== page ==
There is no doubt that psychological strategies can influence our performance during sport and exercise. I have experienced first hand the benefit of learning how to 'embrace the suck' rather than being scared of the pain often associated with racing and competing. I know that scanning my body for tightness and tension allows me to relax those muscles and move more efficiently.
Being a sponge for all things psychological and sporting I was quite intrigued by a recent study on the effect of different attentional-strategies on physiological and psychological states during running (from the School of Applied Psychology at Griffith University - David Neumann and Amy Piercy).
Getting briefly technical, the article identified the difference between association and dissociation as two broad attentional strategies that can be adopted during exercise. Association refers to focusing on aspects relevant to the exercise, such as bodily sensations and movement, while dissociation involves focusing on things in a way that help block out the exercise (such as listening to Velobeats). Perhaps not surprisingly the dissociation focus tended to produce a higher level of positive emotions, while the association focus often resulted in faster running.
With association focus, you can also categorise the various approaches according the the direction of attention (i.e. internal or external). For example, an internal focus would be attending to your body and the action of the skill (such as breathing or hip position), while an external focus is about attending to the effects of your body on the environment (such as the movement of the ground under your feet).
The article suggests that association strategies have the greatest impact on improving performance, and that ones which are externally focused are the most effective.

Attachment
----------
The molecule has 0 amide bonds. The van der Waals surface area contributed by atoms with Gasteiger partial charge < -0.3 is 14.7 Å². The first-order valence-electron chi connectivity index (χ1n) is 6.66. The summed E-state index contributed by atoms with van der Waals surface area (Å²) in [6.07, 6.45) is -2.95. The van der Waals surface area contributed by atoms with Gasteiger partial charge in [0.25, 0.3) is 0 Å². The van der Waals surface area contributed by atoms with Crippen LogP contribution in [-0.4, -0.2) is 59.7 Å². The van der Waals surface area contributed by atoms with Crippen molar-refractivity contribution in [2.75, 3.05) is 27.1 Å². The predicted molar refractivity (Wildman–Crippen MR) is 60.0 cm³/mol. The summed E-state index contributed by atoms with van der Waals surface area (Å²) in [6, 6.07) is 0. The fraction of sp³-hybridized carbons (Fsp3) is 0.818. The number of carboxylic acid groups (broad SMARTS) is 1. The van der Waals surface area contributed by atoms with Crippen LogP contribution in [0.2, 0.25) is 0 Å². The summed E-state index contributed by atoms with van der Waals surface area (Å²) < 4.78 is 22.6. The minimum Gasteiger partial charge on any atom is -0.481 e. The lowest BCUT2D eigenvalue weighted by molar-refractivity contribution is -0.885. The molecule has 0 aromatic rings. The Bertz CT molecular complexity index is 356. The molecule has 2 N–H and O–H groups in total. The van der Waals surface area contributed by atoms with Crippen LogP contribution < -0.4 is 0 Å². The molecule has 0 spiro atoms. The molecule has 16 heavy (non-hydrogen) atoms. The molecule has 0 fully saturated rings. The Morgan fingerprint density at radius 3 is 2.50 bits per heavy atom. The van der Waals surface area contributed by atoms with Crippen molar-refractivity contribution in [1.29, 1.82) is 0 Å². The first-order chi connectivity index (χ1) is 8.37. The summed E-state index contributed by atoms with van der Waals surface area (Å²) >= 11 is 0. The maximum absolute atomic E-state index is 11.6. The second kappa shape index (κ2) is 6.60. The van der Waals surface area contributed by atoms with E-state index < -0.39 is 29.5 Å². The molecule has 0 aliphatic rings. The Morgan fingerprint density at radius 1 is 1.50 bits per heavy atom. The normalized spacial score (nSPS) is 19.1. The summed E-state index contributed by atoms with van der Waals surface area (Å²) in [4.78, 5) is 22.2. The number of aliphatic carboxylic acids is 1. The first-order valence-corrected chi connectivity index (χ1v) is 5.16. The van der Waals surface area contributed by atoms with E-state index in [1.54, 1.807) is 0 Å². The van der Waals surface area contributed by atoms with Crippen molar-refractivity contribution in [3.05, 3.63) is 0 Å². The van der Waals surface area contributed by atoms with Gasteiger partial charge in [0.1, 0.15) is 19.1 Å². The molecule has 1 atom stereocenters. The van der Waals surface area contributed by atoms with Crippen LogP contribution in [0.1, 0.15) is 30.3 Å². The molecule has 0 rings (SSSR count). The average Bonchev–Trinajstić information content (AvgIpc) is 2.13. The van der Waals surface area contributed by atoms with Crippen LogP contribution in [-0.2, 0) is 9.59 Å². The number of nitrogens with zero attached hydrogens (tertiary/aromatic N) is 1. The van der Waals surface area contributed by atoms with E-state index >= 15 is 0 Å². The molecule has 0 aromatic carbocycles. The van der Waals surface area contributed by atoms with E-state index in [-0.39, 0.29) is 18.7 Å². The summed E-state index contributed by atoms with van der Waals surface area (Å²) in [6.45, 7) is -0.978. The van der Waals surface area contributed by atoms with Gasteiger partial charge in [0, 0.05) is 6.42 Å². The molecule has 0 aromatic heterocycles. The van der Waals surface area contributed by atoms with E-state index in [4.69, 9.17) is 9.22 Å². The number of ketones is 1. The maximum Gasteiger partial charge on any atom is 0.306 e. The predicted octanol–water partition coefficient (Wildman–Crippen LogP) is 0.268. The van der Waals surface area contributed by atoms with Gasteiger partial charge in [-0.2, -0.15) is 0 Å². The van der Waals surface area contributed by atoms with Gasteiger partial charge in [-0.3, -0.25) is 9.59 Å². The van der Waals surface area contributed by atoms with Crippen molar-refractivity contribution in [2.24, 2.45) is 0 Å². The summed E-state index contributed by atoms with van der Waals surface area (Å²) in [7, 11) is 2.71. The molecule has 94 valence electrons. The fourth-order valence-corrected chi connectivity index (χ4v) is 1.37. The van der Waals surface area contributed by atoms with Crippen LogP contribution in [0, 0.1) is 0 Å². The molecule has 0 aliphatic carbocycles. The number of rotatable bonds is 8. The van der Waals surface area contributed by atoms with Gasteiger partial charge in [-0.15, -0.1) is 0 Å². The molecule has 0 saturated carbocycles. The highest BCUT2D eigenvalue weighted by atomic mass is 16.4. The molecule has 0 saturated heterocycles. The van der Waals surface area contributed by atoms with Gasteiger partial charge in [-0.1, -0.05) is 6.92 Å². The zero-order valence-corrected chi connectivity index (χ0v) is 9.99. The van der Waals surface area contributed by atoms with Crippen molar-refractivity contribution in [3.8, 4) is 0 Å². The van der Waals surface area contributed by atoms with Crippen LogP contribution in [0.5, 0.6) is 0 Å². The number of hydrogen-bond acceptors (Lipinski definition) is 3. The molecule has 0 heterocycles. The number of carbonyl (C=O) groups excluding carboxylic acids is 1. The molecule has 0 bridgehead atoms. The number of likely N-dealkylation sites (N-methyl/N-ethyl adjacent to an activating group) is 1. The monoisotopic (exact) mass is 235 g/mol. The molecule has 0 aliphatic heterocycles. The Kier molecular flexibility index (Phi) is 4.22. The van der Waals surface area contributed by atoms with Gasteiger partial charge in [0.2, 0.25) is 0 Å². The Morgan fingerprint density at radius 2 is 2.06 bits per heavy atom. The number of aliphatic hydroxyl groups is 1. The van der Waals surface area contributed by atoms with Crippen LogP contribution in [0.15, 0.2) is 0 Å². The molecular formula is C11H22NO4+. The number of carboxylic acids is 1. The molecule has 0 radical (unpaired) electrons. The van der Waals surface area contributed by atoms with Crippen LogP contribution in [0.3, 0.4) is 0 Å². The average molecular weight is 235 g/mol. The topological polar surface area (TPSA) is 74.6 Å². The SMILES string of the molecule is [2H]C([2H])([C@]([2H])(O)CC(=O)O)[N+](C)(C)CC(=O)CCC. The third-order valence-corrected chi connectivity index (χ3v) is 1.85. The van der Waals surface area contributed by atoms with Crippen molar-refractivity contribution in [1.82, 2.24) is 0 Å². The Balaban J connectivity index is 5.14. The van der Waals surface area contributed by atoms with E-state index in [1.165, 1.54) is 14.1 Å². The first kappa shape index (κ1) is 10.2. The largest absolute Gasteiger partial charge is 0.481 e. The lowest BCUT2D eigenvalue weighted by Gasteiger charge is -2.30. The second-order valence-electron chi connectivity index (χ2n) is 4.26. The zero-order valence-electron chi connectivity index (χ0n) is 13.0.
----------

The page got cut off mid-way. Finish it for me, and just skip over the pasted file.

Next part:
At this point you may be wondering, "ok, so what does this actually mean?". Well, a few things.
For example, the study found that when participants focused on the distance being travelled (external association) they reduced their breathing frequency. Further, they found that a focus on body movements (internal and external association) reduced oxygen consumption when running. Imagine the impact this could have on an endurance event - running more economically simply by actively focusing on the movement of your body!
I think it is worth acknowledging that individual differences and past exercise history may play an important role in the effects of any particular type of attentional focus. Also, I would be extremely impressed with anyone who can maintain their focus of attention on a single cue for a long period of time!
With the Noosa triathlon on this Sunday, and a 10k run awaiting me, I plan on trying out this information with a basic plan that allows the freedom to shift my attention from time to time:
- focus on visual markers, such as trees and aid stations, that remind me of movement and the distance I am travelling
- focus on the ground beneath me moving behind me as a run
- focus on body movements and cues of good technique - high hips, fast cadence, relaxed shoulders
Try practicing these strategies in training. For your less intense sessions, perhaps distraction strategies will be more effective - while you might not set any records, you'll be happier and can distract yourself along the way (which will make it more likely you'll stick around for the entire long run!). But for those times when performance and speed are the priority, strategies that focus in on the moment, your bodies movements and the way you are moving through your environment, will be more important and effective.